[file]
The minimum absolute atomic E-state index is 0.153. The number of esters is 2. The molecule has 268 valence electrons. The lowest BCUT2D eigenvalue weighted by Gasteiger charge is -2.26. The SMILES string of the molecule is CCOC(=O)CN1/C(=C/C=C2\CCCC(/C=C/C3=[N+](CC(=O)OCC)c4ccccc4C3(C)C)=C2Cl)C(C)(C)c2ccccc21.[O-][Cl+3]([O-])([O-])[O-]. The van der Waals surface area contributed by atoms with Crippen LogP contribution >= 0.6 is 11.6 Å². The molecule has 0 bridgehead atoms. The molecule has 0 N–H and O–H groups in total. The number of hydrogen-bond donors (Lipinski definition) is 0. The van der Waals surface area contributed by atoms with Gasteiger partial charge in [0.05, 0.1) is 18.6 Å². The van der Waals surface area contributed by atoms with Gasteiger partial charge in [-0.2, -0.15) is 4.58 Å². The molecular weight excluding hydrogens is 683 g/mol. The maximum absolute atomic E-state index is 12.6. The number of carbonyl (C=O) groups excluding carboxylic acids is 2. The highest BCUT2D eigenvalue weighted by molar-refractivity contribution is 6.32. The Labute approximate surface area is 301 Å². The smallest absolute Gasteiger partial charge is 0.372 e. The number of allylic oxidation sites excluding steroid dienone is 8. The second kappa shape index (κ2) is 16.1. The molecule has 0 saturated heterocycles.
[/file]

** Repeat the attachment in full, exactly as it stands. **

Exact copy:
The minimum absolute atomic E-state index is 0.153. The number of esters is 2. The molecule has 268 valence electrons. The lowest BCUT2D eigenvalue weighted by Gasteiger charge is -2.26. The SMILES string of the molecule is CCOC(=O)CN1/C(=C/C=C2\CCCC(/C=C/C3=[N+](CC(=O)OCC)c4ccccc4C3(C)C)=C2Cl)C(C)(C)c2ccccc21.[O-][Cl+3]([O-])([O-])[O-]. The van der Waals surface area contributed by atoms with Crippen LogP contribution >= 0.6 is 11.6 Å². The molecule has 0 bridgehead atoms. The molecule has 0 N–H and O–H groups in total. The number of hydrogen-bond donors (Lipinski definition) is 0. The van der Waals surface area contributed by atoms with Gasteiger partial charge in [0.05, 0.1) is 18.6 Å². The van der Waals surface area contributed by atoms with Gasteiger partial charge in [-0.2, -0.15) is 4.58 Å². The molecular weight excluding hydrogens is 683 g/mol. The maximum absolute atomic E-state index is 12.6. The number of carbonyl (C=O) groups excluding carboxylic acids is 2. The highest BCUT2D eigenvalue weighted by molar-refractivity contribution is 6.32. The Labute approximate surface area is 301 Å². The smallest absolute Gasteiger partial charge is 0.372 e. The number of allylic oxidation sites excluding steroid dienone is 8. The second kappa shape index (κ2) is 16.1. The molecule has 0 saturated heterocycles.